Plans are still developing, but City Center Waco hopes to have a funding request ready by December for redevelopment of the disused Cotton Belt railroad bridge over the Brazos River.

Preliminary renderings show a partially shaded pedestrian bridge with a plaza jutting out from the bridge structure on the western bank, near the back of the Ben E. Keith building at University Parks Drive and Jackson Avenue. City Center Waco Director Megan Henderson said removing the bridge would cost $3.5 million, and repairing it would cost $4.3 million. City Center hopes to have a request for a Tax Increment Financing Zone grant ready to present by December, Henderson said.

The bridge would serve as a pedestrian connection between a retail area along Mary Avenue and East Waco, not far from a site where work for three new hotels is underway.

On the eastern bank, the bridge lands on a tract owned by developer Rick Sheldon, who donated the bridge to City Center Waco in 2016. On the western bank, it lands on vacant city-owned park land and near another tract owned by Sheldon at University Parks and Franklin Avenue that serves as a food truck court.

The Wallace Group, a local firm now known as CP&Y, prepared the preliminary renderings and remains involved in planning.

Parks and Recreation Director Jonathan Cook said the department is looking at ways of developing the green space on the western bank into an urban park. He said for that concept to work, the area needs to feel safe for pedestrians.

“I must admit, this is an area that, whenever it came up in the department, we always said ‘This is a great spot,’” Cook said. “It’s beautiful, it’s right on the river, it’s right downtown but we’ve yet to do anything with it.”

Cook said the bridge could serve as a gathering place with seating, shade, activities for kids and public art, with room for food trucks to park along Mary Avenue.

CP&Y architect and project manager David Nisbet said the elements proposed for the bridge itself are only part of the equation. It may also tie into the riverwalks on each bank.

“Really, the bridge is the connecting link between trail systems, so we see this as a larger project than just the bridge,” Nisbet said.

Henderson said Mary Avenue, which lines up with the bridge, also is being considered as a pedestrian counterpoint paralleling a Bus Rapid Transit system the city is planning for Franklin Avenue. Discussions have also been underway for years about making Mary a “festival street” suited to hosting events near where it hits University Parks along the river.

In addition to TIF funding, City Center may seek grants from the Texas Department of Transportation or the Texas Parks & Wildlife Department to make pedestrian connections associated with the bridge. Basic pedestrian improvements around the bridge would cost about $1.3 million, but estimates of the cost to connect the bridge with existing trail systems have not been developed.

Nisbet said in the next few weeks, a coalition consisting of City Center Waco, Sheldon, the parks department and everyone else involved with the project will have its first meeting to start putting together a proposal and start design work in earnest.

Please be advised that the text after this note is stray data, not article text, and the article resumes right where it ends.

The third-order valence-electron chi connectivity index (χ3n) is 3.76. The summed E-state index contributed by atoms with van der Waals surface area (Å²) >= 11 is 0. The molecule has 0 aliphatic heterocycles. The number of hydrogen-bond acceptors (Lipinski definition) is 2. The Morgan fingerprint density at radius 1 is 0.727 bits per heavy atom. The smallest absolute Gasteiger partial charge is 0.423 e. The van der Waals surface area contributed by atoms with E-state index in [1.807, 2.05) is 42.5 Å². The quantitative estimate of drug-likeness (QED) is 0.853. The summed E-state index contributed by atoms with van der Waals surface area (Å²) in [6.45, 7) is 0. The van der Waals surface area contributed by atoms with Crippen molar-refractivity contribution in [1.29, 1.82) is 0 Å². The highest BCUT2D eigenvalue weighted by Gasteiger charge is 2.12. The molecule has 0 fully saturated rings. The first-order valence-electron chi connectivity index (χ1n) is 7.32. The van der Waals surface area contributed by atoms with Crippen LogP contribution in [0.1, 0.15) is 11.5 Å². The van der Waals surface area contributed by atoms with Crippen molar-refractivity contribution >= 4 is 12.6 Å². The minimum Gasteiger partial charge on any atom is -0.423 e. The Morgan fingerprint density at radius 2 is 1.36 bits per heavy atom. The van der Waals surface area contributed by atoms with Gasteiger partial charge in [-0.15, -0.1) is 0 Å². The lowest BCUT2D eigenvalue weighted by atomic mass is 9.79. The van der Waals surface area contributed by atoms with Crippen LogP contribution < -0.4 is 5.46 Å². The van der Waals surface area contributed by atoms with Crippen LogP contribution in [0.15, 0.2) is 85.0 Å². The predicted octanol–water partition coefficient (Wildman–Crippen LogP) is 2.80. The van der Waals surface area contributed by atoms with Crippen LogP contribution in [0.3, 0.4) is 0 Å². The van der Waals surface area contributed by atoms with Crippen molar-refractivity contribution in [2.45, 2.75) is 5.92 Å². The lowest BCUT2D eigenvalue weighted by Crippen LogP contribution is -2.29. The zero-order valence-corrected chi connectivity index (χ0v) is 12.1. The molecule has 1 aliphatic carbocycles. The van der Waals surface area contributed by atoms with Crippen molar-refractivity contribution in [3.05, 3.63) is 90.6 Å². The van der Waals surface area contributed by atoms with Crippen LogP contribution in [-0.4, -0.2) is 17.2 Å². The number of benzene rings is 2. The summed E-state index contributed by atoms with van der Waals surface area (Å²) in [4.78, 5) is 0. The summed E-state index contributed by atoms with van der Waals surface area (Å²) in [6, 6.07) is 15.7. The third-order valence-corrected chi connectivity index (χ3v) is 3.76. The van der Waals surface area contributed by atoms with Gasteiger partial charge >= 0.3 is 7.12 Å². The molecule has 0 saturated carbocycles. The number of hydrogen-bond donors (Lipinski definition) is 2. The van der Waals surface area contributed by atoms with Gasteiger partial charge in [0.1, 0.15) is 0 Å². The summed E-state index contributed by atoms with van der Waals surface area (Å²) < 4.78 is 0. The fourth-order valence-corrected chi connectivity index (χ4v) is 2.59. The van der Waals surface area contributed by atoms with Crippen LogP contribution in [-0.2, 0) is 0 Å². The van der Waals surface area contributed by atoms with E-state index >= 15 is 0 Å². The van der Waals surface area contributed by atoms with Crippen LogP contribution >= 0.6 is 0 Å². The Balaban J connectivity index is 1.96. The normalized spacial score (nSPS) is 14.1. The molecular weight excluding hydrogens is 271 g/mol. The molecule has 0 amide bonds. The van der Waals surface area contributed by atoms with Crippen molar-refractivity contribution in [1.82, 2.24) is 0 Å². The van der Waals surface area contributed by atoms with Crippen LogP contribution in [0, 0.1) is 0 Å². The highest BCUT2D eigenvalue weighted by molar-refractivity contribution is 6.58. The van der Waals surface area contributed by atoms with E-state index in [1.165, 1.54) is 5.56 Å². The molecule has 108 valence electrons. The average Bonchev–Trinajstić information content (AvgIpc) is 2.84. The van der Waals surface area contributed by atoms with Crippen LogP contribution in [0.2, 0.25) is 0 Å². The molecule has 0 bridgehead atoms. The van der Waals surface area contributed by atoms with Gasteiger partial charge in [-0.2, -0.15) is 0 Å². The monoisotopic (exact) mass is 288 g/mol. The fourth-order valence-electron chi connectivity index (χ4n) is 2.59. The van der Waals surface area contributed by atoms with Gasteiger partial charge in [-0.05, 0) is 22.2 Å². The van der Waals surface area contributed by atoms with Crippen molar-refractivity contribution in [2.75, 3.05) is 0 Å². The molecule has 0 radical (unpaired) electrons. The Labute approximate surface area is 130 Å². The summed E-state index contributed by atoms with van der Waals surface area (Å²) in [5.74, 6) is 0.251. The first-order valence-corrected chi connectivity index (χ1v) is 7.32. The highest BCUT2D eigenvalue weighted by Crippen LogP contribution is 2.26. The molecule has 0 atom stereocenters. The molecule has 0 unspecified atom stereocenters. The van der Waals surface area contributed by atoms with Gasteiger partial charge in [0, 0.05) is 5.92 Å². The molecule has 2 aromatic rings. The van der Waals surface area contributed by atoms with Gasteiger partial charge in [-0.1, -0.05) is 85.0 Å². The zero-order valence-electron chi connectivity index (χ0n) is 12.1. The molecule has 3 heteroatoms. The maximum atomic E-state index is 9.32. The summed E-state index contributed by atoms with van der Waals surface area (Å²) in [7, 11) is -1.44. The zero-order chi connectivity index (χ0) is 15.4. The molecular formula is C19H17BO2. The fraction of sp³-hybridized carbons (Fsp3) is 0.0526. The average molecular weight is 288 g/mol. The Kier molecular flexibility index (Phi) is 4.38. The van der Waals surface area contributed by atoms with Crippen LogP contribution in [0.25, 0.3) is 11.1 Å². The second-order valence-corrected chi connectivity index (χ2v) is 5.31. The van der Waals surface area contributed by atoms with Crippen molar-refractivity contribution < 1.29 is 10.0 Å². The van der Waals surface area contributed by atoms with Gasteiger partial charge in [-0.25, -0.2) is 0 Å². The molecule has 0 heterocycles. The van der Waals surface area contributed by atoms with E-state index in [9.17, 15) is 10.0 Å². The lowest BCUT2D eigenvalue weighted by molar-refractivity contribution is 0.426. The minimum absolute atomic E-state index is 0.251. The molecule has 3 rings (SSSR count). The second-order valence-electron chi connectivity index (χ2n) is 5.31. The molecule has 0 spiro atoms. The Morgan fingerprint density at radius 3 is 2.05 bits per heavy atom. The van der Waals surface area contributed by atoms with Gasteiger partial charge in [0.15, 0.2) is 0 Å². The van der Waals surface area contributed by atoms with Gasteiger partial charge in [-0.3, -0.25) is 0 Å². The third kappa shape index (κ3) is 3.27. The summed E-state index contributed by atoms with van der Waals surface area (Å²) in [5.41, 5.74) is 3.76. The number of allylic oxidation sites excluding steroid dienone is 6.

“That’s the effort we’re going through now,” Nisbet said. “This isn’t just individual developments, this is more of a cohesive design.”

Henderson said the first step would be to remediate hazardous parts of the bridge, then either repair it or remove and replace it. Creosote timbers and lead paint on the bridge would have to be removed, and structural repairs and rust removal would be needed. She said the group would also like to widen the walkway and add railings and lighting.

“Obviously, there’s a lot of complicating factors of a historical railroad bridge going over a body of water, and with all of the environmental concerns this is not an easy restoration project,” Councilman Dillon Meek said during a presentation to the city council last week.

Meek said he feels the initial conceptual work struck the right tone for the project. He said the city should make it as easy as possible for activities to be scheduled on the bridge.

“I think if there are a couple of food trucks there, a couple of permanent spaces that people know are always going to be open, it’s going to be easier to say ‘let’s have that yoga class there,’” he said.

However, it remains unclear whether the bridge has the structural integrity to support activities or commercial operations like food trucks, Henderson said. An upcoming structural evaluation will make that determination, she said.

Councilwoman Andrea Barefield said the concept is “awesome” and the presence of retail operations or food trucks would set the bridge apart from the Suspension Bridge, which is about two blocks away.

Meek also requested the project proponents look into fencing or screening to obscure the Ben E. Keith distribution center, which butts up against the planned walkway. He said the green space and the walkway will provide a place for families to spend time together outdoors.

“I look at it more symbolically, bringing together the two sides of the river and, no pun intended, bridging the gap,” Councilman Hector Sabido said. “I just think that’s a great way to show unity between both sides of the river.”

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